Most male waterfowl (Box 1) possess an intromittent or erectile phallus, which is a unique corkscrew structure covered with keratinized papillae (Fig 4). The phallus sits on the floor of the proctodeum or the distal-most component of the cloaca. Gentle eversion of the cloaca, performed by applying gentle pressure on each side of the cloaca, can allow visualization of the phallus, even in newly hatched young. Waterfowl possess ten to eleven primary feathers. Most free-ranging species molt all flight feathers at once, becoming flightless for 3 to 6 weeks. Most members of subfamily Anatinae (e.g. shelducks, dabbling ducks, perching ducks, and diving ducks) molt twice yearly. These species go through a breeding or nuptial molt and a non-breeding molt, also known as the winter or eclipse molt.When their breeding efforts are complete, the males of most duck species in the Northern Hemisphere molt from their brightly colored nuptial plumage to a dull, cryptic plumage. Their brilliance is dimmed—they go into “eclipse”. The eclipse plumage is generally retained for a brief time—in many species for as little as 1 to 3 months. Although some species retain this plumage until the following spring.Unlike most waterfowl, screamers experience a gradual molt and they do not pass through an annual flightless period.
Box 1. Gender and age-related vocabulary terms in waterfowl
Taxonomic groupFemaleMaleJuvenile
Mallard phallus by Patricia Brennan

Figure 4. Phallus of a mallard duck (Anas platyrhynchos). Bar measure equals 2 cm. Photograph by Patricia Brennan. Click image to enlarge.

  1. Precocial chicks
    Waterfowl chicks are precocial, or more specifically nidifugous which means that youngsters can eat, swim, and dive almost from hatch. Precocial chicks have a large yolk sac, which makes up 12% to 25% of body weight, and enough body fat that they are able to survive for several days without eating if need be.

Anesthesia-related facts

  1. Tracheal modifications
    One unique feature of the waterfowl respiratory tract is the syringeal bulla, an enlargement of the trachea at the level of the syrinx. An asymetrical, completely or partially ossified syringeal bulla is present of the left side of trachea in male ducks of many species (Fig 5). Bilateral syringeal bullae are present in both male and female swans (Fig 6). The syringeal is used to produce the loud, booming sounds often considered synonymous with waterfowl.
    Syringeal bulla

    Figure 5. The syringeal bulla in the duck is an asymmetrical enlargement of the trachea. Copyright 2012 Jakowski, Richard M., DVM, PhD. From Jakowski RM. OCW Veterinary Gross Pathology Image Collection. Published in Tufts OpenCourseWare (2005-2012). [Retrieved 12/17/2012]. Reproduced with permission of the author and publisher. Licensed under the Creative Commons Attribution-Noncommercial-Share Alike 3.0 Unported License. Click image to enlarge.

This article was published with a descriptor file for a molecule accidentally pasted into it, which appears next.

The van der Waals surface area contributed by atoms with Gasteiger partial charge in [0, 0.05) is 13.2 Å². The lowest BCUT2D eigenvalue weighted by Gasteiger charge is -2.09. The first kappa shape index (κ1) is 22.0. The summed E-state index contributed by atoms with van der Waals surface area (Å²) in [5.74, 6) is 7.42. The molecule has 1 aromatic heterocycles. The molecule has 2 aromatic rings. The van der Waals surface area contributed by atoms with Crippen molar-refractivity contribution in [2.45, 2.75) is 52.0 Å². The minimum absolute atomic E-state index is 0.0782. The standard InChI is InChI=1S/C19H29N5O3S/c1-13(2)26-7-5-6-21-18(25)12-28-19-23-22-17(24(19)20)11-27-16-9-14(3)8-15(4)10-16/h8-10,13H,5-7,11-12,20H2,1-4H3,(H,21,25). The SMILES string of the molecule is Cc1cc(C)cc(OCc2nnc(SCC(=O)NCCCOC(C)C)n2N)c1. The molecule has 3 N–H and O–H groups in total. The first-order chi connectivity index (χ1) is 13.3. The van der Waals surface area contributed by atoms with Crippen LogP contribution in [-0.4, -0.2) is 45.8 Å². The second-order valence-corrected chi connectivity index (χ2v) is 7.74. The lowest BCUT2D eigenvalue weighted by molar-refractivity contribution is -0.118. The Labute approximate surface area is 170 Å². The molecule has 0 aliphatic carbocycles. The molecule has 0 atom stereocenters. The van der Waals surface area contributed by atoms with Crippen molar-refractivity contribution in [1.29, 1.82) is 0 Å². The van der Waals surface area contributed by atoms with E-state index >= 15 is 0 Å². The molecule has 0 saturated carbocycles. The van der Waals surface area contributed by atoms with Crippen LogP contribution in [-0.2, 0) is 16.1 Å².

Swan syrinx by HJ Barnes

    Figure 6. Bilateral syringeal bulla from a male trumpeter swan (Cygnus buccinator). Photograph by H.J. Barnes. Click image to enlarge

    Swans possess a particularly long trachea. In fact, the trachea of the trumpeter swan (Cygnus buccinator) extends into the sternum and turns on itself (Fig 7 and Fig 8). Additionally, the ruddy duck (Oxyura jamaicensis) has an inflatable tracheal sac.

    Trumpeter swan trachea by James Smallwood

    Figure 7. Trachea of the trumpeter swan (Cygnus buccinator): 1) Glottis, 2) keel, the right side was removed to show the embedded tracheal loops, 3) caudal loop of the trachea, 4) dorsal loop of trachea just before exiting the keel, 5) syrinx with syringeal bulla, cut at the level of the primary bronchi. Photograph by James Smallwood. Click image to enlarge.

    Tundra swan trachea by James Smallwood

    Figure 8. Trachea of the tundra swan (Cygnus columbianus): 1) Glottis, 2) keel, the right side was removed to show the embedded tracheal loops, 3) caudal loop of the trachea, 5) syrinx with bilateral syringeal bulla, cut at the level of the primary bronchi. Note this trachea lacks the dorsal loop present in the trumpeter swan. Photograph by James Smallwood. Click image to enlarge.

  2. Diving reflex
    General anesthesia can trigger a diving reflex in waterfowl, and resultant apnea and bradycardia so be prepared to monitor the patient carefully and to perform positive pressure ventilation.
  3. Pectoral muscle mass
    Free-ranging waterfowl, particularly geese and swans, are heavy bodied birds that may be prone to hyperthermia due to their dense plumage and large size. Conventional wisdom has also advised against maintaining waterfowl in dorsal recumbency as they may lead to difficulty ventilating the patient. A recent study in raptors found positioning in sternal recumbency resulted in the greatest lung and air-sac volumes and lowest lung density compared with positioning birds in right lateral and dorsal recumbency.

Necropsy/survey radiographs-related facts

  1. Gastrointestinal tract
    The crop of ducks and geese is a simple fusiform widening that usually is not palpable on physical examination. Also, to aid in the digestion of fibrous plant material, geese and swans possess well-developed ceca. A gallbladder is also present in ducks and geese.
  2. Lymphatic system
    Lymphatic hearts are lymph node-like structures found in the caudal coelom of waterfowl.



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To cite this page:

Pollock C. Waterfowl anatomy and physiology: A dozen key facts. December 5, 2012. LafeberVet Web site. Available at https://lafeber.com/vet/waterfowl-anatomy-physiology-a-dozen-key-facts/